But I really, really didn’t want to abandon this walk and so, I pressed on and after leaving that (not very nice) pub and deciding to keep to small, quiet country lanes and eschewing a more direct but boggy cross-country route, my mood lifted and I actually began to enjoy myself.
I chatted merrily to myself about derelict farm buildings I would buy and renovate and of the gardens I would plant; I sang along to the beat of my boots on tarmac and held furious, triumphant arguments with people who had historically annoyed me (but who I wouldn’t possibly confront in real life).
I took a photo of a (not very nice) pastie I had bought in Patterdale (What? What? Yes – I took a photo of my pastie. What?) and munched as I walked.
And I enjoyed the quiet and ever-so-slowly-changing landscape.
After leaving Pooley Bridge, I walked to the village of Askham,
and then passed Knipe Hall on my way to Brampton Grange. I had covered about 17 miles and at a brisk pace. Though I had no blisters, my feet ached,
I was pretty tired, felt my age and hoped for better walking in the days to come.
So what else happened? Well, there was a pleasingly round pond
the unfulfilled promise of more red squirrels
and a distant glimpse of Haweswater and the way I should have come. I shook my fist at it.
Having left Patterdale at 8.30am, I finally approached Shap at about 4.30.
The A6, which Shap straddles, used to be the main route from NW England to Scotland – and Shap prospered. But after the M6 opened and bypassed the town, the town’s fortunes slipped and its importance diminished. I imagine that its burghers are only too pleased that the C2C brings in so many visitors.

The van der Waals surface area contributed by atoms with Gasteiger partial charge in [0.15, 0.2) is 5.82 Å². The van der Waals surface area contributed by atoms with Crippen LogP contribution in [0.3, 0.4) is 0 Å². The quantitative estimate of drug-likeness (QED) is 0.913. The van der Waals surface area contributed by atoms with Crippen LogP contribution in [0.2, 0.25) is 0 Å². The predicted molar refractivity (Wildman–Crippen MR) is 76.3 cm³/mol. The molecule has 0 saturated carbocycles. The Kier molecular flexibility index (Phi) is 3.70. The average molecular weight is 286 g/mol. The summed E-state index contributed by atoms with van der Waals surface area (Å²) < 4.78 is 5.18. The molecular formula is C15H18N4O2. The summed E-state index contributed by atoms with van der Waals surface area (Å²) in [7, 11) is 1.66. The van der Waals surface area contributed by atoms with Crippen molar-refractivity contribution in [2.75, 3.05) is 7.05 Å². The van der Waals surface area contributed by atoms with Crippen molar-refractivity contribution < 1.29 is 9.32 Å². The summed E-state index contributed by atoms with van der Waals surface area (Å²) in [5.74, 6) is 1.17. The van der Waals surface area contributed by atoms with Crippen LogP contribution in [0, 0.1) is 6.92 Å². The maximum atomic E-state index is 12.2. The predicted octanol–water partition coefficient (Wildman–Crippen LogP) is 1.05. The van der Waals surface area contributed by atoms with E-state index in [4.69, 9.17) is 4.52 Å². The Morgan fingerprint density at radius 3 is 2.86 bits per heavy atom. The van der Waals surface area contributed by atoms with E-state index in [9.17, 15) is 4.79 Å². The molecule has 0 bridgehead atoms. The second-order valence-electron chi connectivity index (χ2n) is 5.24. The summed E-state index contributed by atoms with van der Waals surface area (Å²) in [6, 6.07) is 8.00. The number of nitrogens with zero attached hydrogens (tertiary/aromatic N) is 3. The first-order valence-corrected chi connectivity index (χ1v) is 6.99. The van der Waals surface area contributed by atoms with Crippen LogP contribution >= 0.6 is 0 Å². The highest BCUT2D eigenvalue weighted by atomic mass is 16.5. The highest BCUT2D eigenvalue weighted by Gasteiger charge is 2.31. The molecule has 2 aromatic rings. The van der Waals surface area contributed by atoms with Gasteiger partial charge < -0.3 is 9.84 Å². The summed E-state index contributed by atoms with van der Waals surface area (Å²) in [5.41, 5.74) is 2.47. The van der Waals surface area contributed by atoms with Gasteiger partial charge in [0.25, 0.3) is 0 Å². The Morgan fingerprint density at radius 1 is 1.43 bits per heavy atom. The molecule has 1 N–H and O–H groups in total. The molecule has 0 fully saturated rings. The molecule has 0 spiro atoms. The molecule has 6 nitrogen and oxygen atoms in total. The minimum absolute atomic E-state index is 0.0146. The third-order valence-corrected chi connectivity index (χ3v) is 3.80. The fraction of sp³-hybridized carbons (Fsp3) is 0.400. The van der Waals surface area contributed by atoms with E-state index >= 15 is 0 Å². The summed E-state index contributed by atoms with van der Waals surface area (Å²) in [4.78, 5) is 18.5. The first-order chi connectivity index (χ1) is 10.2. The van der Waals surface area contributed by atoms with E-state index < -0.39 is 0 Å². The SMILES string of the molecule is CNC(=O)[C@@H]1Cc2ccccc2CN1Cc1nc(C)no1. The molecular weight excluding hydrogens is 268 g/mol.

Sadly, The Greyhound, a pub which boasted great reviews and where I had hoped to stay, had recently closed (though it is due to reopen).
But I wasn’t disappointed by my back-up choice of accommodation: The Hermitage, run by Jean Jackson, is a beautiful and very comfortable 17th century Jacobean farm-house (though parts of it are C15th).
As I took off my gaiters and boots and told Jean about my circuitous route from Patterdale, she said “Your room is up the stairs and on the left. And your lady is waiting for you.”
Gosh, I thought, I certainly remembered pre-booking a room and breakfast but I’m fairly sure I didn’t ask for company?
At my confused look, Jean laughed, “You’re not Pat, are you? He’s walking the same route as you and we’re expecting him any moment now. His wife, Sue, is waiting in their room upstairs”.
And so it was that I learnt that there was another Coast to Coaster; someone else walking 200 miles from sea to shiny sea.
A couple of hours later, and by coincidence, I sat next to Pat and Sue in the local pub and fell to chatting (other than B&B owners and pub/shop staff, I had barely spoken to anyone for days). Pat and I compared notes on the walk (Sue, being very wise, had opted to drive the route as backup for Pat). He hadn’t done a long distance footpath before and just a week or so before had decided to come and do the C2C. What a choice, what a baptism and I stared at him in awe.
But we did agree that the worst of the weather was now behind us and the way ahead would be easier.
We were wrong.
* A solitary male golden eagle lives near Haweswater. His mate died in 2004 and there is a slim hope that a female from Scotland might join him. (Since I wrote these words, it is feared that the male eagle is now dead too).